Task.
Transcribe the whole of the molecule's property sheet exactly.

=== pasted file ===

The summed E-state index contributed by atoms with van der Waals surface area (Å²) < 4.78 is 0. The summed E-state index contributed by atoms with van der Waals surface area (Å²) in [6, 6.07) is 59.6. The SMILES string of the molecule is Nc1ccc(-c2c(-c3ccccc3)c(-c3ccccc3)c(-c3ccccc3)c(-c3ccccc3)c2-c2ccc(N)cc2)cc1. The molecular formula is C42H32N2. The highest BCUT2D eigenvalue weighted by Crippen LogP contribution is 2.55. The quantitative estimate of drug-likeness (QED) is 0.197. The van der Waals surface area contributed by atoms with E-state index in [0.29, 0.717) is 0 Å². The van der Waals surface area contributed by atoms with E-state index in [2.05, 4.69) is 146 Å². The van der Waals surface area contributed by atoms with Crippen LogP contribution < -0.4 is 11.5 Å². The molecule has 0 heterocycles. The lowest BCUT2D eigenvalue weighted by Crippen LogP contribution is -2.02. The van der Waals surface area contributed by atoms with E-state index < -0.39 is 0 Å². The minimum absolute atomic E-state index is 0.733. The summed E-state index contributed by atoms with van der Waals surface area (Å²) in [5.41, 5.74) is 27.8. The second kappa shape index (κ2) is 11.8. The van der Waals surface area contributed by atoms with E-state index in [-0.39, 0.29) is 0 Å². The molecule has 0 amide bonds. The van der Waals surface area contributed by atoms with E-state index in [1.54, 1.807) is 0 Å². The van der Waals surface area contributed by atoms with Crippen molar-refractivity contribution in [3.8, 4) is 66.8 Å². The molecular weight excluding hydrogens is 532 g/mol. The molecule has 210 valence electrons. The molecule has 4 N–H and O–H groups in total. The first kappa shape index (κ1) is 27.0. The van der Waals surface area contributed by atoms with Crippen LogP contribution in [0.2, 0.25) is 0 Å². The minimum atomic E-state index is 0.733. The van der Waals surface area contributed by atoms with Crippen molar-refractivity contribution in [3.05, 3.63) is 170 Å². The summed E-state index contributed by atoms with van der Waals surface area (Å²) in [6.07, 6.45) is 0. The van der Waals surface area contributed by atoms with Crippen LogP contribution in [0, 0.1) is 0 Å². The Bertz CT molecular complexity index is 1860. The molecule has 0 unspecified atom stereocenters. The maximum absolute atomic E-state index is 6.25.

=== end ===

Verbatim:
The summed E-state index contributed by atoms with van der Waals surface area (Å²) < 4.78 is 0. The summed E-state index contributed by atoms with van der Waals surface area (Å²) in [6, 6.07) is 59.6. The SMILES string of the molecule is Nc1ccc(-c2c(-c3ccccc3)c(-c3ccccc3)c(-c3ccccc3)c(-c3ccccc3)c2-c2ccc(N)cc2)cc1. The molecular formula is C42H32N2. The highest BCUT2D eigenvalue weighted by Crippen LogP contribution is 2.55. The quantitative estimate of drug-likeness (QED) is 0.197. The van der Waals surface area contributed by atoms with E-state index in [0.29, 0.717) is 0 Å². The van der Waals surface area contributed by atoms with E-state index in [2.05, 4.69) is 146 Å². The van der Waals surface area contributed by atoms with Crippen LogP contribution < -0.4 is 11.5 Å². The molecule has 0 heterocycles. The lowest BCUT2D eigenvalue weighted by Crippen LogP contribution is -2.02. The van der Waals surface area contributed by atoms with E-state index < -0.39 is 0 Å². The minimum absolute atomic E-state index is 0.733. The summed E-state index contributed by atoms with van der Waals surface area (Å²) in [5.41, 5.74) is 27.8. The second kappa shape index (κ2) is 11.8. The van der Waals surface area contributed by atoms with E-state index in [-0.39, 0.29) is 0 Å². The molecule has 0 amide bonds. The van der Waals surface area contributed by atoms with E-state index in [1.54, 1.807) is 0 Å². The van der Waals surface area contributed by atoms with Crippen molar-refractivity contribution in [3.8, 4) is 66.8 Å². The molecular weight excluding hydrogens is 532 g/mol. The molecule has 210 valence electrons. The molecule has 4 N–H and O–H groups in total. The first kappa shape index (κ1) is 27.0. The van der Waals surface area contributed by atoms with Crippen LogP contribution in [0.2, 0.25) is 0 Å². The minimum atomic E-state index is 0.733. The van der Waals surface area contributed by atoms with Crippen molar-refractivity contribution in [3.05, 3.63) is 170 Å². The summed E-state index contributed by atoms with van der Waals surface area (Å²) in [6.07, 6.45) is 0. The van der Waals surface area contributed by atoms with Crippen LogP contribution in [0, 0.1) is 0 Å². The Bertz CT molecular complexity index is 1860. The molecule has 0 unspecified atom stereocenters. The maximum absolute atomic E-state index is 6.25.